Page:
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Bleeding Steel Film

Updated on January 3, 2018
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With an Olelo community video series "in development," Ms. Freeman finds a few moments to share her film thoughts.

Why I chose to write about this film

Having not performed pre-Film research, I decided to see the film because Jackie Chan is one of the main actors. Some of my film friends questioned whether it was like The Foreigner, which opened on October 13, 2017 (Quick answer: No, it’s not the same type of film, even though the Opening Scene might suggest otherwise). I was also intrigued from reading a brief film synopsis, which I’ve included below, spoiler-free. Please feel free to scroll down for a one paragraph description.

A tertiary reason is having idle time between Audit Showtimes on Christmas Day. The idle time wait was more than 9 hours in between showtimes for All the Money in the World. On a side note, All the Money in the World is another film that needs its own Hub, with the recent Hollywood controversy, which I’m currently working on, and hoping to publish. Be sure to check back often, as one of my goals for 2018 is to provide more original content on a regular basis.

As a Christmas present to myself, I decided to become a Movie Customer during this non-working period, by spending one of my MoviePass credits. I was pleasantly surprised to find Bleeding Steel was better than the Film Synopsis had indicated.

A Brief Film Synopsis (Spoiler Free)

“Jackie Chan stars as a hardened special forces agent who fights to protect a young woman from a sinister criminal gang. At the same time, he feels a special connection to the young woman, as if they met in a different life.”

There was enough of a hook in this synopsis, to make me want to see the film, at its second showtime on Christmas Day at the Dole Cannery. This film was showing at Consolidated’s Pearlridge West (up to end of day Thursday, December 28th, 2017), and is currently showing at Consolidated Kapolei, as well as Regal Cinemas’ Dole Cannery. I’m expecting the film to come off of the Cannery’s marquee by end of day on Thursday, January 4th, 2018, being replaced with 2 new films: Insidious: The Last Key and Molly’s Game.

If you happen to miss seeing Bleeding Steel in its theatrical run, you could always place a special order DVD via an online merchant-of-choice, or with Media Man Shane at Barnes & Noble Honolulu. I’m not sure if this title will be available via Streaming channels, or an appropriate App.

Why the film exceeded my expectations

With no pre-Film research having been performed, whereby I spend the time researching the film’s story, production or customer value perception, I decided to “wing it” on this holiday. As one of my biggest critics says: “Hey, it’s Christmas, what are you doing inside a movie theatre? Shouldn’t you be at home?” to which my response is “Hollywood has us working 7 days a week, depending on which part of Hollywood you are involved in.”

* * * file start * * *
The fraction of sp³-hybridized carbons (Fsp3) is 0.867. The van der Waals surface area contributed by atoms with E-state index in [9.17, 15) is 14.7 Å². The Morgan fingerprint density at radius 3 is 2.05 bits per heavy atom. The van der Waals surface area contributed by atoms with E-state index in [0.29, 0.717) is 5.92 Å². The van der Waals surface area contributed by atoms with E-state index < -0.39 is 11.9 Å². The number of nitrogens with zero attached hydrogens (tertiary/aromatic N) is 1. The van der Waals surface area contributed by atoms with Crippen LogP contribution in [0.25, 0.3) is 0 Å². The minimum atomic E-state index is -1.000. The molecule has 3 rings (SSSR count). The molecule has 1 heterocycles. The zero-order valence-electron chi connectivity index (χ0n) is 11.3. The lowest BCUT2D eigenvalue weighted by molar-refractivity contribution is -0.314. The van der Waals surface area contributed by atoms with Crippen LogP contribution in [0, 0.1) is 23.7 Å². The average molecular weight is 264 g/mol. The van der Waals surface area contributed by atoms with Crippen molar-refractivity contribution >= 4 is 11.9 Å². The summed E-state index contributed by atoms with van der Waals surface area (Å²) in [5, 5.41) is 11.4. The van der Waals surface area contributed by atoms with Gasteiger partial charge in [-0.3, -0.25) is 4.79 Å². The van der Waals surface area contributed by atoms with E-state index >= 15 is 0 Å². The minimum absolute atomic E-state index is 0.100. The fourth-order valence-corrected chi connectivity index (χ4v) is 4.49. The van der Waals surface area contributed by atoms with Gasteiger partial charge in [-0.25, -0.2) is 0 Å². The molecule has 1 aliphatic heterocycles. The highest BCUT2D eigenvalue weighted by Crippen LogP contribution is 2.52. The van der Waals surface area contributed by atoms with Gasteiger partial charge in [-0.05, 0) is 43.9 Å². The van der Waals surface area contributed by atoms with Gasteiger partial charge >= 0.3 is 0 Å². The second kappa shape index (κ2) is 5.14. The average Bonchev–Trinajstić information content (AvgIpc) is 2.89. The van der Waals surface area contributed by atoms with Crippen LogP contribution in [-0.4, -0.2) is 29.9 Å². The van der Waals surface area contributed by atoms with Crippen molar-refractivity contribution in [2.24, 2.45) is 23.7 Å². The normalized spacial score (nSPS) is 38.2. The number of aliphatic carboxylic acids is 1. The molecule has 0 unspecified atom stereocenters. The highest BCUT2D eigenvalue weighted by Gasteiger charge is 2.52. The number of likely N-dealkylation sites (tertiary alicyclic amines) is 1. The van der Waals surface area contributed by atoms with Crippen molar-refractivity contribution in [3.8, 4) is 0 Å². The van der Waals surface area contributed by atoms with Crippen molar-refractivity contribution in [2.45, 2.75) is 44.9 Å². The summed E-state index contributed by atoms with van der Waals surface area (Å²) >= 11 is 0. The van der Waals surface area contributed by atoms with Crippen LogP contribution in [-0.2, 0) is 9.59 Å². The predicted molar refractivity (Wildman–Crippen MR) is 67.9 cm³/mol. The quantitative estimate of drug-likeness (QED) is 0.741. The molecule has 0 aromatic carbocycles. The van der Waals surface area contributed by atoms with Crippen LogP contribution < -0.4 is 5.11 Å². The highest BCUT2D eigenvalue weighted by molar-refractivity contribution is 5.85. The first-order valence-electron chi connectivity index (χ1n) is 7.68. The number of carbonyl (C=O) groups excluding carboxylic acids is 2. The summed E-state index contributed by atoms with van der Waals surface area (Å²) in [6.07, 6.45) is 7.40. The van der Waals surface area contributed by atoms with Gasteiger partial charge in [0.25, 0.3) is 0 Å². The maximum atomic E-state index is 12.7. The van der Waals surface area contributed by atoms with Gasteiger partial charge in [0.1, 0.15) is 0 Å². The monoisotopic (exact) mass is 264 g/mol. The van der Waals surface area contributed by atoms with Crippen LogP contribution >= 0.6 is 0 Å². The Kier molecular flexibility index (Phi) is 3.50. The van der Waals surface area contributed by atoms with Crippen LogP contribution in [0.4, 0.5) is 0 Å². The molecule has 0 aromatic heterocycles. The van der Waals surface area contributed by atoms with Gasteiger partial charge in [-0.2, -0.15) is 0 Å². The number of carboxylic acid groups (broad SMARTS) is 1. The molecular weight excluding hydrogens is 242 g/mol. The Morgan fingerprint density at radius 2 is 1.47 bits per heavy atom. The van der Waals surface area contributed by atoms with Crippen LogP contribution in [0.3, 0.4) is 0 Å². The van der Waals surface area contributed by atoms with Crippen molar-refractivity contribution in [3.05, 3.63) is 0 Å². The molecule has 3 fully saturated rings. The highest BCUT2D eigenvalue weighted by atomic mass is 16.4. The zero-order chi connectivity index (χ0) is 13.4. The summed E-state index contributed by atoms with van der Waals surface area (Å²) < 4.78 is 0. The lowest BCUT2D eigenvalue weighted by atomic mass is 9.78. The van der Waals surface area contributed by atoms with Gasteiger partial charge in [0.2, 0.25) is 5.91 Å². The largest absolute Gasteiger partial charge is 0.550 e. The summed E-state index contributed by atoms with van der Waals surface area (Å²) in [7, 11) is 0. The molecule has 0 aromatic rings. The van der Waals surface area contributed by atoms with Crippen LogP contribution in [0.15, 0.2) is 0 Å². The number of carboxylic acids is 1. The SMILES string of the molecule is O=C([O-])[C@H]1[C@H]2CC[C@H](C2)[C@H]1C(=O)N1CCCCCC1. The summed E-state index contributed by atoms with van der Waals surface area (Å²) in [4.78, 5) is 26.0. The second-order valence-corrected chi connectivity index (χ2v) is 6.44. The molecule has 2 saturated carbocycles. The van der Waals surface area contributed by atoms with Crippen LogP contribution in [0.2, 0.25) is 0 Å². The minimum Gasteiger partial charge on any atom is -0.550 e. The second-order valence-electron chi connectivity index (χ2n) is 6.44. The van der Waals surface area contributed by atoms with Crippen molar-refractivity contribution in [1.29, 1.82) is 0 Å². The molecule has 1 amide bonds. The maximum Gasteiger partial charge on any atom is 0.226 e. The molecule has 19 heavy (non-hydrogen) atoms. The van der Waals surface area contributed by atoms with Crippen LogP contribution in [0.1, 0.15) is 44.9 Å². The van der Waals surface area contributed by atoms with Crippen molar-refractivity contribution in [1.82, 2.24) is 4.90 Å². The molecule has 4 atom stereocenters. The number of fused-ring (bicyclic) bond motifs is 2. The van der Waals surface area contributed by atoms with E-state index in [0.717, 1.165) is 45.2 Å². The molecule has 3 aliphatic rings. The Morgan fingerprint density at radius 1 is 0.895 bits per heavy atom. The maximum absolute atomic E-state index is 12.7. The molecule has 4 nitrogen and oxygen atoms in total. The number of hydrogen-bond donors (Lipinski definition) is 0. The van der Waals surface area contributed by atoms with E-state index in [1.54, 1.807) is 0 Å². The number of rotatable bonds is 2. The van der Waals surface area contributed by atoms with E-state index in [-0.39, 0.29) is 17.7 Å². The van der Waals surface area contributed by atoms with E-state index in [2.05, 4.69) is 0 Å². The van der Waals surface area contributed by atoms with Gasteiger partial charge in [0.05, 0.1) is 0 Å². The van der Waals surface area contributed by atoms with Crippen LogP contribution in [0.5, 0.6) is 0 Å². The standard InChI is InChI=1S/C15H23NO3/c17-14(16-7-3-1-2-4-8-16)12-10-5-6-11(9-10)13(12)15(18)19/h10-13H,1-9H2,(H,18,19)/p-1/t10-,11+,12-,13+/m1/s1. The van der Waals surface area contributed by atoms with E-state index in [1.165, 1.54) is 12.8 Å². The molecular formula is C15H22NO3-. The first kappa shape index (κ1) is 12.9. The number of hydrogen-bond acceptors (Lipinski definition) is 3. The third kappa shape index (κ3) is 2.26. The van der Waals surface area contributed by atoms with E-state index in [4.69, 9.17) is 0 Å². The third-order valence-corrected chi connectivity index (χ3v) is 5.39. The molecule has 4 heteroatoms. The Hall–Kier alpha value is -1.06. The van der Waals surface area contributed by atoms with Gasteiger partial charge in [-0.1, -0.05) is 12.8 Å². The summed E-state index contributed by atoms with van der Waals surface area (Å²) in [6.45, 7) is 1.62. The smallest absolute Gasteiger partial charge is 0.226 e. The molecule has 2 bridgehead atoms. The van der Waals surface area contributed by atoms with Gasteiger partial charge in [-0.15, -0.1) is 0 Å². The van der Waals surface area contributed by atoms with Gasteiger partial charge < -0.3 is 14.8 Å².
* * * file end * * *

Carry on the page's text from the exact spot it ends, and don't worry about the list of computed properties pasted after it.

Going into a film without reading anything except the One Paragraph film synopsis is like a breath of fresh air. Starting with a Zero baseline, there is no expectation whatsoever, as with other film critics’ reviews telling what you should and shouldn’t see, and the various biased rating scales (of which there are a lot of websites on the Internet), I’m of the MYOO Camp, where you Make Your Own Opinion of the film. So, MYOO away.

The market reality is that with all major merchant brick and mortar stores being closed (Wal-Mart, Target, Foodland), as well as most of the Island’s Malls, people gravitated toward their nearest Movie Theatre on Christmas Day. Having audited the 18-plex on a weekly basis since March 2017, I was forewarned by Theatre Management: “Christmas is one of the busiest days of the year for us.” Another learning experience for me, as I’ve never seen the Black Ticker Tape run out of ticker tape at the Concession Line!

More film discoveries

During the Initial Film credits, I discovered that not only is Jackie starring in the film as one of the major characters, he was also one of the Executive Producers of the film. His name is prominently displayed during the Initial credit roll, as well as the JC Stunt Team, who also performed the behind-the-camera stunt work for the Lego Ninjago Movie.

  • JC stunt people’s actual movements were filmed, captured and then rendered individually into Lego pieces. During final compositing, the Lego characters’ motions are then placed into the finished Lego sequences.
  • Jackie says that the Lego Ninjago Movie was “one of the hardest films that I’ve ever had to do,” due to some of the animated characters’ body actions, and what the Filmmakers were asking to be performed. When you see The Ninjago movie, remember that each character’s movement is based on real movement by the JC stunt team, and not made up inside the computer.

On a similar note, one of the actors from Saban’s Power Rangers was part of the JC Stunt Team. Ludi Lin’s movements as Zack the Black Ranger is from post-graduate years spent in Thailand and Japan, where he honed his martial arts skills (Muay Thai and Jiu Jitsu), before working with Director Barbara Wong and the JC Stunt Team. Another tip to remember when an actor says “I do my own stunts,” as most non-industry people laugh at this inside joke, but the truth is that some actors choose to perform their own stunts.